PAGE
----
cruising speed beneteau 40
Hi I am going to buy a Beneteau 40 from 1996 with a Yanmar engine.
The boat has been in the water for more then a year.It has a lot of Barnacles
also on the prop.While sailing it got to 3000 rpm and a speed of 5.5 knots to 6 knots.
What should be my maximum speed and my cruising speed?
Should a 12 year old engine perform like a new one and what is the life expectancy of this sort of engine?
All advice is appreciated.
The LWL of the Beneteau 40 is 33 11/12 feet, so your hull speed is 7.8 knots.
You are probably getting a lot of drag off the hull and perhaps even cavitation from the prop. You should be getting more RPM and speed from the engine but that could be due to the dirty hull. More importantly, clean and smooth the prop.
Regarding performance, Zanshin is correct ! Age has minimal effect to the engine, specially these reliables Yanmars. Hours, of usage gives you some reference, but MAINTENANCE is the key here. Properly maintened, these engines goes well beyond 10,000 hours of service. A visual inspection will revel PO care on boat, including engine, but have it surveyed for a consistent check.
Roni, with enough growth of the prop, even if the hull is clean you can reach full throttle and have zero forward speed. On pretty much any boat.
If you have growth ("a good beard") on the hull and some on the prop, hitting 6 knots would be quite good actually. It can easily cut 1-2 knots off the speed of a boat.
Engine life and performance is a whole realm of "maybe". A good diesel, properly maintained and operated, should get 5,000-10,000 hours on it before it needs an overhaul. Not years--but hours of operation. If it is abused, the cylinders can get carbon deposits, the injectors can be ruined, and acid and sludge in the oil can ruin bearings while the cylinder walls and rings have rusted--all in the span of two or three years with near-zero use and zero maintenance.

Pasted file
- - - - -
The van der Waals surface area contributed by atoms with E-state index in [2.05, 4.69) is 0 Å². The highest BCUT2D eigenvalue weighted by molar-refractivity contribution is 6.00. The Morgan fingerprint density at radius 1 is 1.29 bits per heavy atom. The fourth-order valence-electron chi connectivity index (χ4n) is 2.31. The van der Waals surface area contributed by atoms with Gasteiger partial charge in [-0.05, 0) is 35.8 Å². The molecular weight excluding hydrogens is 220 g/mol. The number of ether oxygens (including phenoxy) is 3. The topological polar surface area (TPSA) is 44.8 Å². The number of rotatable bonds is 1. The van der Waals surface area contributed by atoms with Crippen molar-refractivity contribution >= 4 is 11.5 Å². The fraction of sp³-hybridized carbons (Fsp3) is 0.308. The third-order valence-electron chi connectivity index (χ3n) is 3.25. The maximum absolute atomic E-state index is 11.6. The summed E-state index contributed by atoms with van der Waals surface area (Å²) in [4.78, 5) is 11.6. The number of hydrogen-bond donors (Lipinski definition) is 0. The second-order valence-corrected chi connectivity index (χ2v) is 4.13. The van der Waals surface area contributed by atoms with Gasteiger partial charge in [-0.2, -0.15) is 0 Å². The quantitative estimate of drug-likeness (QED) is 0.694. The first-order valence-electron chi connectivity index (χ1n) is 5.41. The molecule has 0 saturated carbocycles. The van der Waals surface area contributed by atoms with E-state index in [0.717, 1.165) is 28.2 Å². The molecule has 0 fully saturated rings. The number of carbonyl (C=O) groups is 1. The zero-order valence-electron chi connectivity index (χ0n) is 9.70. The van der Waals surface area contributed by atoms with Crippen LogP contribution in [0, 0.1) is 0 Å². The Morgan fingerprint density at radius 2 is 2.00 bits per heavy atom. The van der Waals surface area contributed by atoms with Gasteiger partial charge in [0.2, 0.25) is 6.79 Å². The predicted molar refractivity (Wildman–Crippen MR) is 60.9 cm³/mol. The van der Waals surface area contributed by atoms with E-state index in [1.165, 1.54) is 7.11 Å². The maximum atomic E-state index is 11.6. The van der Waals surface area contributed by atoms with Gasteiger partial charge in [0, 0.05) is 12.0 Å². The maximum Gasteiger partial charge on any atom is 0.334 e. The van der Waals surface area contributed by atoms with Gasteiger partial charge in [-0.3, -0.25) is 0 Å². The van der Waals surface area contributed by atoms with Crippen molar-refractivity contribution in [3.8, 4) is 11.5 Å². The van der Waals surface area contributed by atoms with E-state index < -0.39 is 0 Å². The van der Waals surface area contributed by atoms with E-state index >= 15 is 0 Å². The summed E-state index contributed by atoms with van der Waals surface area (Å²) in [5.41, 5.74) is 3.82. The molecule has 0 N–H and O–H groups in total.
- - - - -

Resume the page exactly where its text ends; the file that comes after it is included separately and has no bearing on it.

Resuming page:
Some maintenance is seasonal (before/after layup) while other things are base don hours of run time. If the boat doesn't have an hour meter ("Hobbs" meter) that tracks the hours the engine is actually running, they are not hard to add, and they give you a real count instead of guessing.
There's really no way to be sure, except to have a diesel mechanic take a look at it. He can pull the injectors, look inside the cylinders with a borescope (without remoing the head), test and if necessary overhaul the injectors, run an oil sample analysis, and give you specific answers about how healthy the engine is. That's probably going to cost you $300 or so, unless he hits the key and says "Gee, sounds perfect!" and tells you to skip the rest.
If you are unfamiliar with the engine, and diesels in general, it can pay to simply get a referall for a GOOD mechanic (which isn't always easy) and then have him come out for a couple of hours to inspect the engine AND to show you what has to be done to keep it running properly, how to bleed the fuel system, and so on. A much better investment than a tow or AAA membership.<G>
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